Considering all five vertebrate groups together and all species (i.e. analyses not restricted to sister species comparisons), we found no strongly significant differences in the elevational ranges of temperate versus tropical species although the analysis was marginally non-significant (ANOVA: n = 190, F = 3.283, p = 0.072; figure 1). When we analysed each group separately, only bats showed the expected pattern of significantly wider elevational ranges for temperate species than for tropical species (n = 30, F = 3.589, p = 0.034); snakes showed a similar but non-significant trend (n = 28, F = 1.463, p = 0.237; figure 1). The other three groups showed trends counter to the prediction, but differences in the elevational ranges of temperate and tropical species were significant only for birds (birds: n = 60, F = 11.391, p = 0.001; frogs: n = 40, F = 0.914, p = 0.345; lizards: n = 32, F = 2.683, p = 0.112; figure 1). By contrast, analyses combining data from all groups and independent analyses of each of the groups consistently supported the prediction that temperate species occur over significantly larger temperature ranges than do tropical species (ANOVA: all groups: n = 190, F = 144.58, p < 0.0001; bats: n = 30, F = 109.96, p < 0.0001; birds: n = 60, F = 55.64, p < 0.0001; frogs: n = 40, F = 35.67, p < 0.0001; lizards: n = 32, F = 16.75, p < 0.0001; snakes: n = 28, F = 7.73, p = 0.01; figure 1).
Figure 1.
Figure 1.
Elevation and temperature ranges occupied by temperate and tropical species in five vertebrate groups. Sample sizes are number of species. Boxplots show median, lower and upper quartiles, 5% and 95% percentiles, and outliers. Asterisks indicate statistically (more ...)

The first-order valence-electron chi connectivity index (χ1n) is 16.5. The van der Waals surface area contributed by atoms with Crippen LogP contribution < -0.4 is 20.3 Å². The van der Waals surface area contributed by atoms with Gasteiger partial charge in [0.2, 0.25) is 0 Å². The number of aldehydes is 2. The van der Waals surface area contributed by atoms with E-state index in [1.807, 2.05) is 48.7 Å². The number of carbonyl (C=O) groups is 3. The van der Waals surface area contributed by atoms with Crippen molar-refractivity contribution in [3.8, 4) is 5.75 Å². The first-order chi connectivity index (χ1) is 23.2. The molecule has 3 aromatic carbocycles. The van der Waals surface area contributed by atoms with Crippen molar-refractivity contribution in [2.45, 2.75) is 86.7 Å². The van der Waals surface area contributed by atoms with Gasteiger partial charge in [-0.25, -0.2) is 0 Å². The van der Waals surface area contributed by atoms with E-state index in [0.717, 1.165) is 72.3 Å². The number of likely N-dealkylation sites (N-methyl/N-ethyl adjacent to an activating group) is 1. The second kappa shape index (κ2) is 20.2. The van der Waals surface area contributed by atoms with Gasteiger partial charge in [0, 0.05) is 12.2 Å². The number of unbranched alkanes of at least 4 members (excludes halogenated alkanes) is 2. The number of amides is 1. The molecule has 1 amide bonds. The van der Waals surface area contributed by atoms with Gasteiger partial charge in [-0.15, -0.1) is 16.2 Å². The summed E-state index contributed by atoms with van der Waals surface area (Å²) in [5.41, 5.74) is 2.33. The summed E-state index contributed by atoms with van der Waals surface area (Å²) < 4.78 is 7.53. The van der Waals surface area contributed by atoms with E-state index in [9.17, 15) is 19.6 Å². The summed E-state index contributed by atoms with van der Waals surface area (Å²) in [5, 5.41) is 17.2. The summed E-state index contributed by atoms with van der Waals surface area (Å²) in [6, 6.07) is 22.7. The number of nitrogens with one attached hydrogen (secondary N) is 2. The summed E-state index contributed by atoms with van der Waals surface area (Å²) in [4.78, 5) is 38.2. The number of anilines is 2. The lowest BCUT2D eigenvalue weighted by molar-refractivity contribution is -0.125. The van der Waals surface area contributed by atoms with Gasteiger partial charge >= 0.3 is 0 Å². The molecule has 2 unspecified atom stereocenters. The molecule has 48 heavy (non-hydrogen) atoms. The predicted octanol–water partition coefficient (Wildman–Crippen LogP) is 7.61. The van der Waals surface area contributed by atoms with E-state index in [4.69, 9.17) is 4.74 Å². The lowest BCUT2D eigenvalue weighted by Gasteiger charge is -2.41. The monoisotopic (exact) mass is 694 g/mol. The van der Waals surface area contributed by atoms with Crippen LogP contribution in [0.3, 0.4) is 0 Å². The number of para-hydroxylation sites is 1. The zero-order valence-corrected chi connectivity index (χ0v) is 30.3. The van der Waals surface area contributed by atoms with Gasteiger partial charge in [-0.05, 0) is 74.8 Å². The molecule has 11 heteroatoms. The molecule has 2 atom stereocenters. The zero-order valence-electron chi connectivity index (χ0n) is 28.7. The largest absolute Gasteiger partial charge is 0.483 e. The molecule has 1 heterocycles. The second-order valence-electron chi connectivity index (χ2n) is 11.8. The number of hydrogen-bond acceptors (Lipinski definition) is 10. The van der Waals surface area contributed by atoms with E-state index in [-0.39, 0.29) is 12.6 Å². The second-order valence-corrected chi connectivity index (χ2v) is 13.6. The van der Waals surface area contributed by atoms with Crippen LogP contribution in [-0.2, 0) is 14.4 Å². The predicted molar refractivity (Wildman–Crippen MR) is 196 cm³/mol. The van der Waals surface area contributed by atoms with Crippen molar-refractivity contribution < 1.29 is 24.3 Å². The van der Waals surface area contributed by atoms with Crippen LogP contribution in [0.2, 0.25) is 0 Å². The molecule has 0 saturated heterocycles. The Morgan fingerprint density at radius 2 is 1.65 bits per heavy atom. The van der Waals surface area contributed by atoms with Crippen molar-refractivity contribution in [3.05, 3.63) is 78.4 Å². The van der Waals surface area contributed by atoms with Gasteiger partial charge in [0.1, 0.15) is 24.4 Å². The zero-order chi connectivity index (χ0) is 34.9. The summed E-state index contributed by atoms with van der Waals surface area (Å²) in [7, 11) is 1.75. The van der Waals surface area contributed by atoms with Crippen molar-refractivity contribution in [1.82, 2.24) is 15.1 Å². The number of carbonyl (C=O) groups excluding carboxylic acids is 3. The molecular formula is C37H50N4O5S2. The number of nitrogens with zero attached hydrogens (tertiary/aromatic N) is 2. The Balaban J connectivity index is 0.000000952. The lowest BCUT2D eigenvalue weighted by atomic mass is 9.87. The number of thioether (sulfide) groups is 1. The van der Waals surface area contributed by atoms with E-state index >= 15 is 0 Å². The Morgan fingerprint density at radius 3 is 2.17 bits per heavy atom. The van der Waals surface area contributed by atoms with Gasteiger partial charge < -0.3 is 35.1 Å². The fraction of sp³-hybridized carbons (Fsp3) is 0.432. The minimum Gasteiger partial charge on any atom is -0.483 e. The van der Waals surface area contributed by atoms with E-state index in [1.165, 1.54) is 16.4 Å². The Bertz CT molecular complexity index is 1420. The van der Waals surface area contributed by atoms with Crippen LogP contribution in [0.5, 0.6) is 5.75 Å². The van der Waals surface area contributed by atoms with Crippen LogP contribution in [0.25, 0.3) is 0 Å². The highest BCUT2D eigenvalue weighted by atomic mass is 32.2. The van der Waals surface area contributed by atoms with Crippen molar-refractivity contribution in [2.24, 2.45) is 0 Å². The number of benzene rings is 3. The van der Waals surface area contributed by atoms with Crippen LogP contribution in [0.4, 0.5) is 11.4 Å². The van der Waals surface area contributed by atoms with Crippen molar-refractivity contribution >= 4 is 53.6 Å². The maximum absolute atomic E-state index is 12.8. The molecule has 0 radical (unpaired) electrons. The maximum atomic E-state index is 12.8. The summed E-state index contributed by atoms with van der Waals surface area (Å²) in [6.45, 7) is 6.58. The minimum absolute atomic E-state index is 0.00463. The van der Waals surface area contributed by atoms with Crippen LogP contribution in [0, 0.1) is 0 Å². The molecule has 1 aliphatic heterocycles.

With respect to the overlap of sister species' elevational ranges, only temperate sister species of bats overlap less in elevational range than tropical sister species (ANCOVA: n = 15, F = 3.473, p = 0.042; figure 2). None of the other analyses showed significant differences across regions in the degree of elevational overlap (ANCOVA: all groups: n = 93, F = 0.575, p = 0.45; birds: n = 30, F = 0.726, p = 0.402; frogs: n = 20, F = 0.713, p = 0.411; lizards: n = 14, F = 0.480, p = 0.504; snakes: n = 14, F = 0.739, p = 0.410; figure 2; full results of ANCOVAs shown in the electronic supplementary material). All groups examined showed trends indicating a greater overlap of the thermal regimes of tropical sister species relative to temperate sister species. However, results were significant only for all the groups combined, birds and lizards (ANCOVA: all groups: n = 93, F = 10.42, p = 0.002; lizards: n = 14, F = 7.862, p = 0.02; bats: n = 15, F = 0.025, p = 0.88; birds: n = 30, F = 6.23, p = 0.02; frogs: n = 20, F = 0.187, p = 0.671; snakes: n = 14, F = 1.420, p = 0.26; figure 2; full results of ANCOVAs shown in the electronic supplementary material).
Figure 2.
Figure 2.
Overlap in elevational range and temperature regime of temperate and tropical sister species in five vertebrate groups. Sample sizes are pairs of sister species identified from molecular phylogenetic analyses. Boxplots show median, lower and upper quartiles, (more ...)
We explored the relationship between elevational climatic zonation and speciation by comparing latitudinal patterns of variation in the thermal regimes of 93 pairs of vertebrate sister species. Consistent with the predictions of Janzen's climatic zonation hypothesis [9], we found that the geographical distributions of tropical species encompass narrower thermal regimes than those of temperate species from the Northern Hemisphere in the New World. However, in contrast to recent studies on salamanders [17] and frogs [20], we found that sister species tend to exhibit a greater overlap in their thermal regimes in the tropics than in the temperate zone. Together, these results provide new insights on the evolutionary and biogeographic processes associated with the high species richness of tropical montane regions. Specifically, our study suggests that the thermal niches of tropical sister species tend to be narrower and more evolutionarily conserved than those of temperate sister species. As a result, populations may generally experience greater opportunities for isolation and allopatric speciation across elevational thermal gradients in tropical than in temperate montane regions.